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Lagged Explanatory Variables and the Estimation of Causal Effects

Bellemare, Marc F. and Masaki, Takaaki and Pepinsky, Thomas B. (2015): Lagged Explanatory Variables and the Estimation of Causal Effects.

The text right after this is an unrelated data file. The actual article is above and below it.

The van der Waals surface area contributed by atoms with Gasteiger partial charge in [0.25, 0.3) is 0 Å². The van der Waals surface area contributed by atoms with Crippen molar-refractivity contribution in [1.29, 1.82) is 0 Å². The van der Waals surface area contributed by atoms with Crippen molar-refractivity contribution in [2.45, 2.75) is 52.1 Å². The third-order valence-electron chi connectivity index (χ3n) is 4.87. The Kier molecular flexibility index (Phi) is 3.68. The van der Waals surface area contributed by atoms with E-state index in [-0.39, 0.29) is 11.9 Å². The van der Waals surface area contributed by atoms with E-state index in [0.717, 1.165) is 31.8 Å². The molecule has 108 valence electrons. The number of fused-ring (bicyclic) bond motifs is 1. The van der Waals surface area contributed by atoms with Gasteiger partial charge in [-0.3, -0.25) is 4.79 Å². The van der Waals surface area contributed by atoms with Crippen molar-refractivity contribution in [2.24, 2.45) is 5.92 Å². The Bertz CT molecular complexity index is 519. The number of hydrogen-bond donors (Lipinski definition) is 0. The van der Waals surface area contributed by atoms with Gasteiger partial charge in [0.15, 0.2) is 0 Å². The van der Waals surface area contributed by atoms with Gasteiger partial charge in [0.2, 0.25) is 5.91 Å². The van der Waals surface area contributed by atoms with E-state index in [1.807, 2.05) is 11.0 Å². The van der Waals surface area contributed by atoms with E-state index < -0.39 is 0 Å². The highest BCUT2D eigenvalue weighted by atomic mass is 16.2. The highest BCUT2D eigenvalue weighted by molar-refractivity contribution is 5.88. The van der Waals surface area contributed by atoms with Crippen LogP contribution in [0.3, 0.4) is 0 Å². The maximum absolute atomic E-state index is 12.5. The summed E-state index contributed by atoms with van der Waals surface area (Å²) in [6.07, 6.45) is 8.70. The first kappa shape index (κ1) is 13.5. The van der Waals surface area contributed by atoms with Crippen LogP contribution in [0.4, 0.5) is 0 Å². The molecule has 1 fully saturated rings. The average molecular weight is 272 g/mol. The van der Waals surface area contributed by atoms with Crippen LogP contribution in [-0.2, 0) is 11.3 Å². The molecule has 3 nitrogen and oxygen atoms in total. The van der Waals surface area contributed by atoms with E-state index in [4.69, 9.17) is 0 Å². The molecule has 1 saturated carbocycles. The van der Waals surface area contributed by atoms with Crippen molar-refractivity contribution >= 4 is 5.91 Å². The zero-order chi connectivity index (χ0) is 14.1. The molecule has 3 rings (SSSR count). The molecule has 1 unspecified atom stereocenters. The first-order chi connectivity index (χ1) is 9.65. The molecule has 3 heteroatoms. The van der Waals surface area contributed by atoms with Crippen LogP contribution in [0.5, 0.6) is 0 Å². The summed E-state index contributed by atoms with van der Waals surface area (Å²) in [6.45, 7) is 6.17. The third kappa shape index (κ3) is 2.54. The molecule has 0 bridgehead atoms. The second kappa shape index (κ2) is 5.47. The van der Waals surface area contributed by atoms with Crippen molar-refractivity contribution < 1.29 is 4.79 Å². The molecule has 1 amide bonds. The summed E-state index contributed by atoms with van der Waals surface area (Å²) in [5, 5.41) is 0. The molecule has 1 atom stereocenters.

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Across the social sciences, lagged explanatory variables are a common strategy to confront challenges to causal identification using observational data. We show that "lag identification"--the use of lagged explanatory variables to solve endogeneity problems--is an illusion: lagging independent variables merely moves the channel through which endogeneity biases causal estimates, replacing a "selection on observables" assumption with an equally untestable "no dynamics among unobservables" assumption. We build our argument intuitively using directed acyclic graphs, then provide analytical results on the bias resulting from lag identification in a simple linear regression framework. We then present simulation results that characterize how, even under favorable conditions, lag identification leads to incorrect inferences. These findings have important implications for current practice among applied researchers in political science, economics, and related disciplines. We conclude by specifying the conditions under which lagged explanatory variables are appropriate for identifying causal effects.

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